Peacock Bass in the Amazon: Part 2 Peacock Bass in the Amazon: Part 2 This is part 2 of the excellent article from Kent Klewein at the Gink and Gasoline blog from November 3, 2011. See their website at ginkandgasoline.com
Preparing and packing the right gear prior to your departure to the Amazon is crucial for your overall trip enjoyment and fishing success. Following these gear recommendations, fishing tips, and general amazon facts, will ensure that you’ll be ready to tackle the monster peacock bass you’ll encounter as well as the hot tropical climate. One important factor that rookie amazon anglers often fail to realize is water levels on the rivers and tributaries of the Amazon River can make or break your trip. Sometimes conditions will be perfect a week or two before your departure, and a couple days before your scheduled to leave, you’ll receive an updated water level report informing you that conditions have deteriorated. It’s just part of the game. It comes with fishing a river that provides us with 1/5 the worlds freshwater supply. If water levels are too high, peacock bass often will move back into the flooded jungle shorelines making them difficult to coax out or present a fly to. On the flip side of the
coin, if water levels are too low, your guides might not be able to access certain watersheds, or even worse, those glory hole lagoons that often hold schools of trophy size peacock bass. It is after all, the rainforest, right? Don’t let this deter you from booking your trip though, I just mention this since there’s many anglers out there that think just because they travel to another continent they’ll have perfect fishing conditions. Unfortunately, that’s just not how it works in the real world. I learned a long time ago, keeping realistic expectations for my international fishing trips is the best approach. That way if I meet or even exceed my expecations, it’s icing on the cake.What attracts the majority of anglers to the Amazon is its four species of hard fighting and beautiful peacock bass. The speckled peacock “paca” and peacock tunacare “barred” are the bread winners due to there ability to grow well over twenty pounds, while the other two species of peacocks, the butterfly and royal, grow up to 10 pounds but make up for their smaller size with higher overall numbers. But with over 3,000 fish species documented and countless others undiscovered in the Amazon Basin, you never know what you’re going to find at the end of your line. I suggest you bring a Boga Grip to safely handle and weigh your catches during your trip, because you’ll find most fish either have razor sharp teeth or pointy spines. Species that don’t pack these defenses will make up for it in size, agility, speed, and brute strength.
Talk to any veteran peacock bass angler and they’ll quickly tell you how big a role water levels play in the fishing and how helpless you are at controlling them. Despite there being both wet and dry fishing seasons in the Amazon, sometimes the seasons end up being the opposite of what they should be for the time of the year. Your best bet for coping with this uncertainty is booking your trip with the right Amazon outfitter or lodge.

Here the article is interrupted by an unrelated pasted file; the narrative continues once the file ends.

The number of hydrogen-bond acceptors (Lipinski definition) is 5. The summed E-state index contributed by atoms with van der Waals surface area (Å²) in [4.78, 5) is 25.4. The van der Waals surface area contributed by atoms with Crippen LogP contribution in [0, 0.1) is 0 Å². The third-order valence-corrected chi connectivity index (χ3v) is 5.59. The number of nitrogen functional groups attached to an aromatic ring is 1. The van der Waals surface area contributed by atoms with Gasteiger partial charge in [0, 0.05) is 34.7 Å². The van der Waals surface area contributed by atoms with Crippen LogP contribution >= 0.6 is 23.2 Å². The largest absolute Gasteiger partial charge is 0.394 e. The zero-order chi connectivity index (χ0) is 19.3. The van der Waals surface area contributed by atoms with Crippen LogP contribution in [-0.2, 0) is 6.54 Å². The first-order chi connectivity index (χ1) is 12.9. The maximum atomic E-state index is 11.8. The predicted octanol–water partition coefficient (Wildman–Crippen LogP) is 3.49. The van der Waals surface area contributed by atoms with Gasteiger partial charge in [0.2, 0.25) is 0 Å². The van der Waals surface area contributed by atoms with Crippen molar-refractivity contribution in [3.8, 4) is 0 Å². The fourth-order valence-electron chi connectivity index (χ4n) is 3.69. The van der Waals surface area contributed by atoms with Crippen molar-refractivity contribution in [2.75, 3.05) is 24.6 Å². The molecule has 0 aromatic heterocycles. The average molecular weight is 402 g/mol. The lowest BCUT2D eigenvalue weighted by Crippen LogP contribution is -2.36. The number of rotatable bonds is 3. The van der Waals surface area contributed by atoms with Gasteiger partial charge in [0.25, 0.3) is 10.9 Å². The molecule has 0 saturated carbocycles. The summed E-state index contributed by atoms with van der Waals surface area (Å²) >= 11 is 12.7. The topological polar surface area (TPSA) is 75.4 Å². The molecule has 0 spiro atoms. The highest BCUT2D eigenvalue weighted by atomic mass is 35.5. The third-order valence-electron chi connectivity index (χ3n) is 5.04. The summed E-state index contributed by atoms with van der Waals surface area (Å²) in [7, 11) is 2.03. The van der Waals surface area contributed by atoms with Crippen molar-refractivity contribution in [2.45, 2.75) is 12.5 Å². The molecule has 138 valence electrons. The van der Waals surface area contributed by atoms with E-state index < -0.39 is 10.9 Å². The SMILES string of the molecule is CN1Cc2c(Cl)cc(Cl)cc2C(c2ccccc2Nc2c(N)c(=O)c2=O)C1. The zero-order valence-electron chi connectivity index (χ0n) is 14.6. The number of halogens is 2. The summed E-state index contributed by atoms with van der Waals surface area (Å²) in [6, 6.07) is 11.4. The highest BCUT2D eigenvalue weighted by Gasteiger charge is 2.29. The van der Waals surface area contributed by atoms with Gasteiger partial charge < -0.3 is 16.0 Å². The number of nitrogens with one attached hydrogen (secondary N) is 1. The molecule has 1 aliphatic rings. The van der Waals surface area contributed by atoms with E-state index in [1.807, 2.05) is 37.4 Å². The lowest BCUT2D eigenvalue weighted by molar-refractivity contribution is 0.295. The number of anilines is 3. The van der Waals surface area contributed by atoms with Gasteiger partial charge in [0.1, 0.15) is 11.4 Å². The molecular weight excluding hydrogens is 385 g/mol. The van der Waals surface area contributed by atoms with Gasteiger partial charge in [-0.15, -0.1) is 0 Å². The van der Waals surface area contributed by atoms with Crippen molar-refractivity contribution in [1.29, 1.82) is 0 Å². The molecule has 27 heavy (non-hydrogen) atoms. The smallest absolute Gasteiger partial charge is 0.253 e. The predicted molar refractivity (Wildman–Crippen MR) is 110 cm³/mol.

The, fly fishing only, Agua Boa Lodge, located in Brazil, is best suited for coping with both high and low water levels because of its specialized equipment, exclusive location, and the diversified fishing operations. Your sure to get plenty of sight-fishing in during your trip, particularly if you book at the Agua Boa Lodge. However, don’t be shocked if you end up blind casting large portions of the day in search of big peacocks. Most of the time the larger fish will be holding in deeper water out of sight, and it can be very exhausting making long casts followed by quick retrieves for hours on end. Make sure you pack three 9′ fast action fly rods in the 8-10 weight range. I recommend further choosing saltwater fly rods over freshwater rods because they generally have stronger butt sections, better suited for controlling and turning trophy peacock bass away from snags. I personally prefer a nine or ten weight for most my peacock bass fishing because I don’t like to be under gunned, but it’s nice to have an eight weight for the smaller butterfly peacocks and the other species you’ll encounter like aruana “arawana”, trieda and pacu. I’m embarrassed to admit before I made my first trip to the Amazon for peacock bass, I thought all I needed was a tropical floating line and some big poppers. It’s true you can catch big peacocks this way but you’ll often find your best chances for consistently hooking up with the trophies, is to fish big streamers 4-6″ long with sinking fly lines. Floating lines and poppers are great for busting fish, smaller peacocks, and other exotic species, but most fly anglers will admit even saltwater poppers just don’t cause enough commotion on the surface to regularly bring up the big boys. It’s really hard for any popper or slider to compete with a 3 1/2 – 5 ounce Woodchopper or Riproller lure, thats churning and spraying water five feet in the air. Conventional lures like these have been known to call in peacock bass from over a hundred yards away at times. On top of that, casting large poppers is just too strenuous to keep up eight hours a day. Don’t get me wrong it will work and it’s fun seeing the peacock bass explode on your popper, but even the best fly casters will scream uncle after and hour or two. Until you hook into a big peacock bass your not going to be ready for their incredible power and strength. Your biggest obstacle is keeping them out of snags where they’ll quickly break you off. This calls for packing saltwater fly reels that have drag systems powerful enough to stop a freight train. I know it sounds cheesy, but that’s the first image that popped into my head when I hooked into my first 15+ pound peacock bass. I prefer high-end fly reels like Nautilus, Hatch, and Tibor that are powerful, durable and precision made. The last thing you want is burning up a reel in the middle of your trip or even worse watching helplessly as a fish of a lifetime peels off line towards the jungle timber. That being said, I will say the best fly reel won’t do you any good at stopping a fish until you clear the line and get the fish on the reel. Expect many fish to be lost within the first few seconds of the fight, which will greatly be dependent on how close your boat is from the bank, and at what point the fish eats during your retrieve. If you do happen to find yourself on a trip in the Amazon with extreme low water, you may find the floating line with weighted streamers effective. Especially when sightfishing to spooky fish. It’s a whole lot easier to present your fly softly with a floating line than a heavy sinking line. That’s the main reason you don’t want to make a trip down there without one because you always have to be ready to rig up according to the